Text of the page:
Parashah Balak 2018 (Balak) Numbers 22:2 – 25:9

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Even those people who are somewhat familiar with the bible have heard of the talking donkey story. They may not know of the spiritual meaning and the protection God provided for his people, which is the true lesson of the story, but they remember something about an ass that talked.

Balak is the king of Moab who hires Balaam, a sorcerer that also seems to know (and is able to hear from) the God of Abraham, Isaac and Jacob, to curse the Israelites that are passing through his land. At first Balaam confers with God who tells him not to go because the people are God’s chosen and blessed. Balaam tells the kings representatives, who return with the bad news to the king. The king sends higher ranked people with promises of even more wealth, and Balaam asks God again if it is OK to curse the people.

God tells him to go if he must but warns him it won’t turn out well. Balaam ignores the warning and leaves. On the way his ass turns aside three times from the main road, infuriating Balaam to the point when he gets off and starts to beat the beast. That’s when the ass talks to him and asks why she is being whipped? The truth of the matter then comes out, as God open’s Balaam’s eyes and allows him to see the angel of death with his drawn sword waiting for Balaam to come within reach. If not for the ass turning aside (because she saw the angel at each of the three places) Balaam would have been killed. Realizing his sin he says he will return, but the angel tells him to continue and that he must say whatever God tells him to say.

Balaam gets to the king and tells the king that whatever God tells him to say he must say. The king also ignores this warning and the first time Balaam confers with God he ends us blessing the people. Balak is angry for Balaam doing so, but Balaam reminds the king that he can only say what God tells him to say. Two more times Balak tries to get Balaam to curse the people, and two more times they are blessed. In anger Balak tells Balaam he better run back home before harm comes to him, and Balaam says first he must tell Balak and the other kings there with them what will happen in the future. God gives Balaam a prophetic message about the eventual rule of Israel over Moab and the other countries, then he leaves.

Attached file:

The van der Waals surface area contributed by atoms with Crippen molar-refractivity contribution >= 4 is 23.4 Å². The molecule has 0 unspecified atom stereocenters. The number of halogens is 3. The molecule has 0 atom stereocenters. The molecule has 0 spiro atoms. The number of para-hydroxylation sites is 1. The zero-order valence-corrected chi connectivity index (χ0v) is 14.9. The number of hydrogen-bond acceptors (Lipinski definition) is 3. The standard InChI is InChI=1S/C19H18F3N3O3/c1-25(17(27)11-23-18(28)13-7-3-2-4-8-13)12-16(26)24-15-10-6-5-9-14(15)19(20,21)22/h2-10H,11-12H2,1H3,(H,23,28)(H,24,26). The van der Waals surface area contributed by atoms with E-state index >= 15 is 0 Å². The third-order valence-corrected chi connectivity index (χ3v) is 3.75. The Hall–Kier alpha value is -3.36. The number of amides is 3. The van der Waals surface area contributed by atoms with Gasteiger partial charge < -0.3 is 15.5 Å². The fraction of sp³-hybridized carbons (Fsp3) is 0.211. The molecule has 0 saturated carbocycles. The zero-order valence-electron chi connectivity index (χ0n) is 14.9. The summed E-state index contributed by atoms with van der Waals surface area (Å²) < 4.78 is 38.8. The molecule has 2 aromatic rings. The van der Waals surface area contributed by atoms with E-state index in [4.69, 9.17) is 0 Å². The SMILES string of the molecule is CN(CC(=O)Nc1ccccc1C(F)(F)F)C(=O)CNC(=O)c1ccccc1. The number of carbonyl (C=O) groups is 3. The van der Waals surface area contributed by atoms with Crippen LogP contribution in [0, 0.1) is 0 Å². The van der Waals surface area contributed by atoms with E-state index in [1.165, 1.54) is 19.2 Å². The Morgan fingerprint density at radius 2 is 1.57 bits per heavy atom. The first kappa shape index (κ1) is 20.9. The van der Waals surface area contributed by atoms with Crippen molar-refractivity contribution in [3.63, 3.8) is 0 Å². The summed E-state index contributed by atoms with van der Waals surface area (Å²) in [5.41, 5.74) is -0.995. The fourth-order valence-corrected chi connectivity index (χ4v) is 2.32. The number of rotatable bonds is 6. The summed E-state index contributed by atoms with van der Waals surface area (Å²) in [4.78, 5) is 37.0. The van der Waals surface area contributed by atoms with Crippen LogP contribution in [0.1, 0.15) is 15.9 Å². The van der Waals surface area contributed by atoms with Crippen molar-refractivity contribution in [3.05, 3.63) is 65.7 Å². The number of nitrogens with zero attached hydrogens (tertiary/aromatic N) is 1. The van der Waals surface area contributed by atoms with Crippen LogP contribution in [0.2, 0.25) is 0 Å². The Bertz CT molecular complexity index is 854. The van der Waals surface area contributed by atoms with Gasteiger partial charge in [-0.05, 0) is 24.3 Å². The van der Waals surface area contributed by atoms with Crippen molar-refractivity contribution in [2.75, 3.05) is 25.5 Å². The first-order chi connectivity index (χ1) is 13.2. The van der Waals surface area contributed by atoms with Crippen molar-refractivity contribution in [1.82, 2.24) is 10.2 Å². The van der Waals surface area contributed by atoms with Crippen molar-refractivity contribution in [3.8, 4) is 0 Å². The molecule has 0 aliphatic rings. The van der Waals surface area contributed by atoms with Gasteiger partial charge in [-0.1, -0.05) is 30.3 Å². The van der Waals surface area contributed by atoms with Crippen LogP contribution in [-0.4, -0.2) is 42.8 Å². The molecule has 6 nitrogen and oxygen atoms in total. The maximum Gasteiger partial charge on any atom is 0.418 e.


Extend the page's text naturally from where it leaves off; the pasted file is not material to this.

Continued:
This parashah ends with the people being seduced by Moabite women into worshiping Baal and after a plague is sent to punish the people Pinchus (son of Aaron) spears an Israelite prince and the Moabite woman he was flagrantly showing off in front of Moses, which ends the plague.

It is later, in Numbers 31:16 that we learn the idea of using Moabite women to seduce the Israelite men into bringing a curse on themselves was the brainstorm of Balaam.

You may be aware that for every Parashah reading, there is an additional reading from some other part of the Tanakh. This is called the Haftorah reading. Today’s haftorah is from Micah 5-6:8.  This is what I want to talk about today.

It is supposed this is at the time when Manasseh was ruling as king of Judea. That was one of the most sinful and degraded times throughout the history of Judea. Through Micah God asks what he has done to the people to make them turn so far away from him. He reminds them of all that he has done to save them, to support, protect and nurture them since he brought them out of Egypt.  The haftorah ends with Micah 6:8, considered by the Rabbis to be the most important prophetic utterance in all of scripture:

It has been told thee, O man, what is good: only what doth the Lord require of thee, but to do justly, and to love mercy, and to walk humbly with thy God.